Curtailing excesses of prank videos


Comedy: a revival of hopes, relief from woes, wine for the soul. When sadness ravages the mind, a thrilling comedy can ignite joy, bubble in the belly, renew hopes, and make life worth living again.

It sometimes wets the cheeks with tears; not salty tears that emit at the happenstance of sorrow, but reflex tears that discharge with the ‘dimorphous expression’ of irresistible laughter. “With our hectic lives, a dose of comedy is a must,” asserted Anita Reddy, the notable Indian actress.

Away from its function as solace, comedy pumps money into pocket. It bestows fame on jokesters. Societal value, influence, special treatments, and opportunities are among the many privileges comedians enjoy.

Skits, stand-up comedies, and street interviews are among many ways comedians pop entertainment on our screens. Lately, the most prevalent form of these comedies is the Prank Comedy where pranksters befool unsuspecting victims with untold pranks, while putting their funny reactions into recording for the enjoyment of viewers.

Prank comedy could be traced to the group of the entertaining Jerky Boys. The American duo of Johnny Brennan and Kamal Ahmed took the American entertainment industry by storm in the Nineties, and successfully etched their names in the historical book of prank comedy. The two friends would call unsuspecting victims on the phone, in healthy calls that would later be recorded into audio records for sale—audio records later formed albums.

Interestingly, many Americans longed to be called by the Jerky Boys, as it would be a golden opportunity to feature in their audio records that travelled far and near across lovers of entertainment. Their record label, Atlantic Records (a subsidiary of Select Records), would later confirm that the Jerky Boys sold 8,000,000 albums and made records across charts like Billboard, with a certified (double) Platinum by the Recording Industry Association of America. Only a healthy prank could have achieved this feat.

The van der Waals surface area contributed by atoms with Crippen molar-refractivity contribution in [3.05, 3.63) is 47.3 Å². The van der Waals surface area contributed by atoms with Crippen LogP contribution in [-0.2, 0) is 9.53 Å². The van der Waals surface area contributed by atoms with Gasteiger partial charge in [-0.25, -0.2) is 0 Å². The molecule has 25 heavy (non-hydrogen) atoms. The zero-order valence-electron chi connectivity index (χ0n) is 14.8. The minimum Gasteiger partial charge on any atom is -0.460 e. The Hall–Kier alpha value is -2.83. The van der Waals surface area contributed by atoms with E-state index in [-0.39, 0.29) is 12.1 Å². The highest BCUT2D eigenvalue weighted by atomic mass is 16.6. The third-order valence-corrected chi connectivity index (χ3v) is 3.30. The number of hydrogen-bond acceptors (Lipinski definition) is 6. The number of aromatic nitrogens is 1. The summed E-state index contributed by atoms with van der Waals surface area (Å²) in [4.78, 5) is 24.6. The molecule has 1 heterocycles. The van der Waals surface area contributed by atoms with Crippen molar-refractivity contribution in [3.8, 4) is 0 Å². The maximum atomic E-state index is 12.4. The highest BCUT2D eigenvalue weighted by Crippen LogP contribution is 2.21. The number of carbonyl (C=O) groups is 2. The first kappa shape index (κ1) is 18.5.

Many of today’s pranksters only draw inspiration from the Jerky Boys and other foremost pranksters, their unhealthy pranks are contrary to the legacy of the Jerky Boys’.

While Jerky Boys consider the mental health of their prank victims and would even seek their privacy before they get their voices released for public listening, many of today’s pranksters have toiled the mental health of their prank victims with unhealthy pranks, false accusations, harassment with soldiers, attacks with harmful objects, and bullying. Many of their victims even get to see themselves over the internet without their consent—a breach of privacy.

Consideration is rarely given to elderly men or pregnant women, many of whom are frail. In a clime where many people work around with smiling faces but severe health conditions, some pranksters refuse to be sensitive to this, so they go about making their victims aghast with pranks that result in intrigue and commotion.

Hypertensive, asthmatic, mentally unstable, and other fragile victims—who wouldn’t inscribe their ailments on themselves—could easily give up at the attack of too much tension.

Read also: Video: I won’t kill the naira

Today, many pranksters wouldn’t put some respite on their tough pranks; they go as far as making pranks inside fueling stations, which could easily result in an inferno. In the best interest, health care centres, schools, gatherings where a cluster of old, weak men sit and gist should be excluded from unhealthy pranks.

Nigerian pranksters like MC Freedom, Trinity Guy and others, who once met their waterloo with insensitive pranks after angry mob pounded on them, needed only a little sermon before they could fix the loose strings in their unhealthy pranks.

The consideration of unhealthy pranks was a major reason platforms like YouTube, in 2019, placed a ban on harmful prank okes and even put an option to report pranks that endanger people’s lives and sanity. Legally, pranksters should be in the know, that they could be sued under “involuntary manslaughter” should they get their victims hurt or dead from their unhealthy pranks.

Nigerian pranksters should buck the trend of unhealthy pranks. Health and mental wise, it behoves pranksters to consider the fact that it is not everyone walking on the roads who is fit for their costly pranks. Like the Jerky Boys and other legendary pranksters, they should consider the well-being of their victims and not induce unnecessary fears, psychological and mental torture on them. Non-consensual pranks, harmful words, and bullying might cost innocent victims their health, sanity, and even relationships, which, once lost, may never be regained.

Amao, a social commentator, writes from Ibadan


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